The HSE has notified gardaí about concerns regarding a €60m training scheme for lower-skilled workers in the healthcare sector.
The latest HSE annual report reveals that an audit uncovered inadequate documentation to support expenditure of €2.35m within the programme between 2002 and 2009.
In 2004, the HSE and certain unions negotiated the establishment of the SKILL programme to train around 2,000 health care workers in lower-skill grades.
€60m was allocated to the scheme between 2004 and 2008. But late last year, a HSE internal audit was unable to track down what €2.35m was spent on.
The HSE’s annual report states that ‘the audit identified weaknesses in the governance, control of, and accountability for funds disbursed for administration of the programme.
‘It identifies payments of €2.53m to one organisation over the period 2002 to 2009 [which were] not accompanied by adequate supporting documentation. All payments to that organisation have ceased since November, 2009.’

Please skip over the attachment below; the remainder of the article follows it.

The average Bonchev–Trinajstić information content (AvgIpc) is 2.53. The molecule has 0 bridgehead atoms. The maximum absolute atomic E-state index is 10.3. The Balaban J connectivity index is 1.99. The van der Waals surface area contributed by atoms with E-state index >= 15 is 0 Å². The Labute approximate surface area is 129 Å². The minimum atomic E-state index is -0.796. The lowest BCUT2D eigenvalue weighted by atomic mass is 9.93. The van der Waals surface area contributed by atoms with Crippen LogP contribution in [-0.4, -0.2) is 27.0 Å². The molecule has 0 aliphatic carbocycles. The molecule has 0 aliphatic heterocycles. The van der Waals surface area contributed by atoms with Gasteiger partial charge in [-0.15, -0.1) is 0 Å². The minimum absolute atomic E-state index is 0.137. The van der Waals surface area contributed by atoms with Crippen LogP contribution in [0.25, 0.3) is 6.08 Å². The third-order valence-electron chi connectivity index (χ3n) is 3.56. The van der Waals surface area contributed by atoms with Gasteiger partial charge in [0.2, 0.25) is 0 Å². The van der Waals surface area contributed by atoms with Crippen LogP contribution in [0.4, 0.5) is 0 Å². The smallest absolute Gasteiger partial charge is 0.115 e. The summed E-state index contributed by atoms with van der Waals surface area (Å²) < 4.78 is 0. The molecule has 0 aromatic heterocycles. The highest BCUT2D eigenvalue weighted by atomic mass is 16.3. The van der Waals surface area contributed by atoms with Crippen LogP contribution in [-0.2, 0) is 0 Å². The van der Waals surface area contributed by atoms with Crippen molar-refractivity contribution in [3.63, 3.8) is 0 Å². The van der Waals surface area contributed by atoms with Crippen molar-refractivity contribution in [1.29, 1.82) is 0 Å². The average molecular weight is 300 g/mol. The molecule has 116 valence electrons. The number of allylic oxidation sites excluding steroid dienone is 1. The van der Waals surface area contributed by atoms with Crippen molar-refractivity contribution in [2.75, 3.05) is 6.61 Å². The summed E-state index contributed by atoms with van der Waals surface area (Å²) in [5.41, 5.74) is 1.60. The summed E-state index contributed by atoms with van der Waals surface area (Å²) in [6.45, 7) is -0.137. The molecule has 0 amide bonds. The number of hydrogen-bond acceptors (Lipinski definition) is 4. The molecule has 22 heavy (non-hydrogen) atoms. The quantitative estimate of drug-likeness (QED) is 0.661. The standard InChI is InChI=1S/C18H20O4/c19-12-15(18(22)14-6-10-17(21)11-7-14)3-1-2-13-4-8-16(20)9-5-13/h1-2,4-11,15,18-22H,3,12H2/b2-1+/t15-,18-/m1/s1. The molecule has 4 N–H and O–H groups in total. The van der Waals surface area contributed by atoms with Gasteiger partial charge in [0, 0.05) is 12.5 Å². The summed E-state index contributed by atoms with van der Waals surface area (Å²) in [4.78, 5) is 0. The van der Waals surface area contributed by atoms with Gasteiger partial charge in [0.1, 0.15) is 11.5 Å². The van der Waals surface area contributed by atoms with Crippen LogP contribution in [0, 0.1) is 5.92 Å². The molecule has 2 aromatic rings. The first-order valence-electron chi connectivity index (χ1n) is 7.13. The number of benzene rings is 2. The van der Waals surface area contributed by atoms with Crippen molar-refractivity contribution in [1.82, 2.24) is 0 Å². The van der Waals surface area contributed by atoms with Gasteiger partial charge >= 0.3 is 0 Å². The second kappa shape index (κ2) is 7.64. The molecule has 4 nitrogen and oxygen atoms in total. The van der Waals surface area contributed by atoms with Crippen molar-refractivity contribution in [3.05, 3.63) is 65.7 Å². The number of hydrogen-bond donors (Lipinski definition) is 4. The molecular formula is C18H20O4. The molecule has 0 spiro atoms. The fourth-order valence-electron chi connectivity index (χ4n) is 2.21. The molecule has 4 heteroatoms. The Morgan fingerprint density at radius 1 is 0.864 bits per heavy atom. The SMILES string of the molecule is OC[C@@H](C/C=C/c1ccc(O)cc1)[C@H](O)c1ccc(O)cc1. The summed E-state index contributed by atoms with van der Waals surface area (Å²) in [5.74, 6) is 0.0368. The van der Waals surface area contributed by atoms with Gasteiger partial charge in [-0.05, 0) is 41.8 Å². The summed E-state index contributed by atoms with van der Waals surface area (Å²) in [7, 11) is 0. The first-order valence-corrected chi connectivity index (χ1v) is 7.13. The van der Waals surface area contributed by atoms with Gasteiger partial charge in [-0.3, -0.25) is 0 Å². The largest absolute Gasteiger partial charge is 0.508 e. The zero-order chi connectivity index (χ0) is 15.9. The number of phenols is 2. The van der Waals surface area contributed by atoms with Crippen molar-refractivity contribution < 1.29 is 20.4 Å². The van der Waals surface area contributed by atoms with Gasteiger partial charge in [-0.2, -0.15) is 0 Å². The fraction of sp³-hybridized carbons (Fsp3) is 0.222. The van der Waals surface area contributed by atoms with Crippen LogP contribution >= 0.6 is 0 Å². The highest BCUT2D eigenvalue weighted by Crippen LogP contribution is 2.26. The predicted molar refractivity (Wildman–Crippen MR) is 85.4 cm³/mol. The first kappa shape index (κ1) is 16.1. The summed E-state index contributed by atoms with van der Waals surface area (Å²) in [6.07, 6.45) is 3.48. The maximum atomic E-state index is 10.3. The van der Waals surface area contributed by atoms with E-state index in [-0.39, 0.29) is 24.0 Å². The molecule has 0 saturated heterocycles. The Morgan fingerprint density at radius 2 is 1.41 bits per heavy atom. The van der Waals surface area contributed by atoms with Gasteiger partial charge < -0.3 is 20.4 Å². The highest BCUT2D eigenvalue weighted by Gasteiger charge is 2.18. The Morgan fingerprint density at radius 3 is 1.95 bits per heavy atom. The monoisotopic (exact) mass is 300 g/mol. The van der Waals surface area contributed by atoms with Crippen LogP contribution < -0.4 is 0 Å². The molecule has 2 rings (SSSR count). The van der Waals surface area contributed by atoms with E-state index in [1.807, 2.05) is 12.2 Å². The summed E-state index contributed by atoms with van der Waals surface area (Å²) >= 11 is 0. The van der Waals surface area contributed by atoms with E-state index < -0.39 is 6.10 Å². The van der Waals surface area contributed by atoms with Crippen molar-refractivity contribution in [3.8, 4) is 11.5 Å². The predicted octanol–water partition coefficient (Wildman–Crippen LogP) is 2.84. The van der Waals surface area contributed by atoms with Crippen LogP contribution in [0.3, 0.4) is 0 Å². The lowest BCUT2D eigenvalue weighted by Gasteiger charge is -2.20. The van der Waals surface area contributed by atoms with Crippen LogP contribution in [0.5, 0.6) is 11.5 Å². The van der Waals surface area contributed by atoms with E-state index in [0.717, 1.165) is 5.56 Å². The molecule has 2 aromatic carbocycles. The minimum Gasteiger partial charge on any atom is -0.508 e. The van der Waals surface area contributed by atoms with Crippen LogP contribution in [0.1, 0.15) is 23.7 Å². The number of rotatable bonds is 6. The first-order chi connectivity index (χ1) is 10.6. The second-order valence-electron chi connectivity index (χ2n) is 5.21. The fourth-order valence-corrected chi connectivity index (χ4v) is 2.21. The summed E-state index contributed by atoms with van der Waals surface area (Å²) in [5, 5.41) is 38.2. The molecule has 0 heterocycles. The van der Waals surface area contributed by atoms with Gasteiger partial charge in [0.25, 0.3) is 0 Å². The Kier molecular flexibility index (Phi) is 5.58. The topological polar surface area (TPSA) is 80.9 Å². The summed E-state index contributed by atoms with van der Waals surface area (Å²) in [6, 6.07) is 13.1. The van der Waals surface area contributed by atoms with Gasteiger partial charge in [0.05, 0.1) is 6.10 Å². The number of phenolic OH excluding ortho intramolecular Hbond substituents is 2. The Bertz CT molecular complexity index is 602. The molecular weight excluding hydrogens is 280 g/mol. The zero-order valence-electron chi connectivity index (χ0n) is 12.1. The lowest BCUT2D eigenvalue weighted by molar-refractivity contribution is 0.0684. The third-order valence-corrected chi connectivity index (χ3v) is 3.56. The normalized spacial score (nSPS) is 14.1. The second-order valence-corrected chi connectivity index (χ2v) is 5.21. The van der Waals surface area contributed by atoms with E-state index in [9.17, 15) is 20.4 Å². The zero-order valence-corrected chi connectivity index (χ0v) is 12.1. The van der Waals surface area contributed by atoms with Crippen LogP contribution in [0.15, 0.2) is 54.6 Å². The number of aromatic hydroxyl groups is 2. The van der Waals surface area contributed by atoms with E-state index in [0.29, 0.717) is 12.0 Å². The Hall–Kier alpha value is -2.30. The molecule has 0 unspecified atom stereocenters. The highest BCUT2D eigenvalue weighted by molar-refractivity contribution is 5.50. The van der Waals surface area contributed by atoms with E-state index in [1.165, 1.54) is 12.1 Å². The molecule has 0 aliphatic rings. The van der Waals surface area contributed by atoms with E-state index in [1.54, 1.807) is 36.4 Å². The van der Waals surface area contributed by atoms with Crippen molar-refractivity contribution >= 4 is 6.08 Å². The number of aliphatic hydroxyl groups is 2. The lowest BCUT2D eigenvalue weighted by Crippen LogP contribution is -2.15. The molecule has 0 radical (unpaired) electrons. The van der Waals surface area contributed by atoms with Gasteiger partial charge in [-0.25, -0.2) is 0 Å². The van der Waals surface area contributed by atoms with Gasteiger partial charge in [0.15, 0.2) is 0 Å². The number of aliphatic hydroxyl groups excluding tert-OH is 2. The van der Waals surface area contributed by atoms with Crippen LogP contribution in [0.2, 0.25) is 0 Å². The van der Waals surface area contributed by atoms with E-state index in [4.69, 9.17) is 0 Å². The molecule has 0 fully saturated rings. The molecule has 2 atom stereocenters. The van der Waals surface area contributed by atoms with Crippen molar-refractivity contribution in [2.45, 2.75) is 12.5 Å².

HSE auditors raised concerns regarding foreign trips, taxi journeys, meals and other expenditure over a five-year period from 2004.
In a statement, SIPTU categorically rejected media reports that it had received any of the €2.35m from either the Department of Health or the HSE.
Other sources queried how the HSE which disbursed the funds had failed to keep track of them.
Meanwhile the head of the SKILL steering group, Bill Attley, told RTÉ News that he had a letter from the HSE confirming that any minor technicalities in the SKILL’s accounts had been fully resolved.
He said no foreign travel had been authorised or taken by any member of the SKILL steering group.
It is hoped the gardaí can track down who got this money, what it was supposed to be spent on, and where the money actually went in the end.